Sunday, 3 February 2013

Antibiotic classification

An antibiotic is an agent that either kills or inhibits the growth of a microorganism. This useful infographic outlines some of the major categories of antibiotics available to healthcare practitioners.

Antibiotic classification chart

The successful outcome of antimicrobial therapy with antibacterial compounds depends on several factors. These include host defense mechanisms, the location of infection, and the pharmacokinetic and pharmacodynamic properties of the antibacterial. A bactericidal activity of antibacterials may depend on the bacterial growth phase, and it often requires ongoing metabolic activity and division of bacterial cells.

Antibacterial antibiotics
are commonly classified based on their mechanism of action, chemical structure, or spectrum of activity. Most target bacterial functions or growth processes. Those that target the bacterial cell wall (penicillins and cephalosporins) or the cell membrane (polymyxins), or interfere with essential bacterial enzymes (rifamycins, lipiarmycins, quinolones, and sulfonamides) have bactericidal activities. Those that target protein synthesis (macrolides,lincosamides and tetracyclines) are usually

bacteriostatic (with the exception of bactericidal aminoglycosides).

Classification of antibiotics on the basis of chemical structure:

  1. Carbohydrate containing Antibiotics:
  2. Pure saccharides antibiotics: examples; Streptozotocin
  3. Aminoglycosides: examples; Streptomycin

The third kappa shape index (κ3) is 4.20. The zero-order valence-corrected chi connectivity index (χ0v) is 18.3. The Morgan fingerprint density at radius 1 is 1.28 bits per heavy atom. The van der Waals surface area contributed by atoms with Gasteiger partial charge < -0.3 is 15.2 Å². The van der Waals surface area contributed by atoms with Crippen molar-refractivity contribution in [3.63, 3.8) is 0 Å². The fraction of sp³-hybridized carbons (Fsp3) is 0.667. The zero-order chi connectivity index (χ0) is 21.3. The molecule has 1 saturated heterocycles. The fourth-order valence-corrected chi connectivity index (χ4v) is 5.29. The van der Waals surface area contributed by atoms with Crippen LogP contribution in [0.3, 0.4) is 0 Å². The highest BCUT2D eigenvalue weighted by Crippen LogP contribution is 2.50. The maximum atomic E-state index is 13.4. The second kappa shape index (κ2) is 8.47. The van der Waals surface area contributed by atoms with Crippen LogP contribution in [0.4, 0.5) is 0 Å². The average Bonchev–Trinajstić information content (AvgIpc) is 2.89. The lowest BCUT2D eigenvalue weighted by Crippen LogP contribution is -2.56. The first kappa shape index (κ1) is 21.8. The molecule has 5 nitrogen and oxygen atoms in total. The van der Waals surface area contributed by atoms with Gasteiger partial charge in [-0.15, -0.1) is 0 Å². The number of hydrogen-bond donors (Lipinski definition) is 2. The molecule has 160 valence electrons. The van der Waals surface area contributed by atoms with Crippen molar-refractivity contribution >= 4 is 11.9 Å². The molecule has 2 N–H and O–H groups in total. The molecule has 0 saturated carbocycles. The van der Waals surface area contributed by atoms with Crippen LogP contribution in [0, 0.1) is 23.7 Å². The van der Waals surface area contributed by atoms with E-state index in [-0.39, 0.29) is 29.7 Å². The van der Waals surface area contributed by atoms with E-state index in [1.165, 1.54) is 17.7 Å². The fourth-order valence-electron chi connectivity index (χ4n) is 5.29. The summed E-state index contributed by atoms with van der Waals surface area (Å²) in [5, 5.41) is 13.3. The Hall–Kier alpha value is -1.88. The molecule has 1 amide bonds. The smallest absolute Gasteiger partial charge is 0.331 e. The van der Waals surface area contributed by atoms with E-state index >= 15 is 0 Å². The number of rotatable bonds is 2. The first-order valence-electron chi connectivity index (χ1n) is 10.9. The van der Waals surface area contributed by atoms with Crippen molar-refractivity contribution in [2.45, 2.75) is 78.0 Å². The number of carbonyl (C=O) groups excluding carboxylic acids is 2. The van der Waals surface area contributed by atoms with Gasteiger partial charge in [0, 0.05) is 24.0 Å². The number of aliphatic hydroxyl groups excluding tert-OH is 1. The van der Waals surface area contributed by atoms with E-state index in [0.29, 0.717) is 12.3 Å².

4. N/O glycosides: eg. Chromomycin
  5. Other: eg; Lincomycin
  6. Macrocyclic lactone antibiotics: eg. Erythromycin
  7. Quinolones antibiotics; eg. Fluroquinolone
  8. N-containing heterocyclic antibiotics: eg. Beta-lactum
  9. O-containing heterocyclic antibiotics: eg. Cycloserine
  10. Alicyclic antibiotics: eg. Cycloheximide
  11. Aromatic antibiotics (Nitrobenzene): eg. Chloramphenicol
  12. Aliphatic amine antibiotics: eg. Spermidine
  13. Peptide antibiotics: eg. Polymyxin, Bacitracin, Gramicidin
Classification of antibiotics on the basis of origin:

Microbial origin:

  • Bacillus polymyxa: Polymyxin
  • Chromobacter violaceum: Bacitracin
  • Micromonospora spp: Gentamycin
  • Penicillium notatum: Penicillin
  • Cephalosporin spp: Cephalosporin
  • Streptomyces griseus: Streptomycin
  • S. venezuelue: Chloramphenicol
  • S. erythreus: Erythromycin
  • S. mediterranae: Rifampicin

Further categorization is based on their target specificity. "Narrow-spectrum" antibacterial antibiotics target specific types of bacteria, such as Gram-negative or Gram-positive bacteria, whereas broad-spectrum antibiotics affect a wide range of bacteria. Following a 40-year hiatus in discovering new classes of antibacterial compounds, four new classes of antibacterial antibiotics have been brought into clinical use: cyclic lipopeptides (such as daptomycin), glycylcyclines (such as tigecycline), oxazolidinones (such aslinezolid), and lipiarmycins (such as fidaxomicin).

READ MORE: Controlling antimicrobial resistance

 Posted by Tim Sandle, for Pharmaceutical Microbiology

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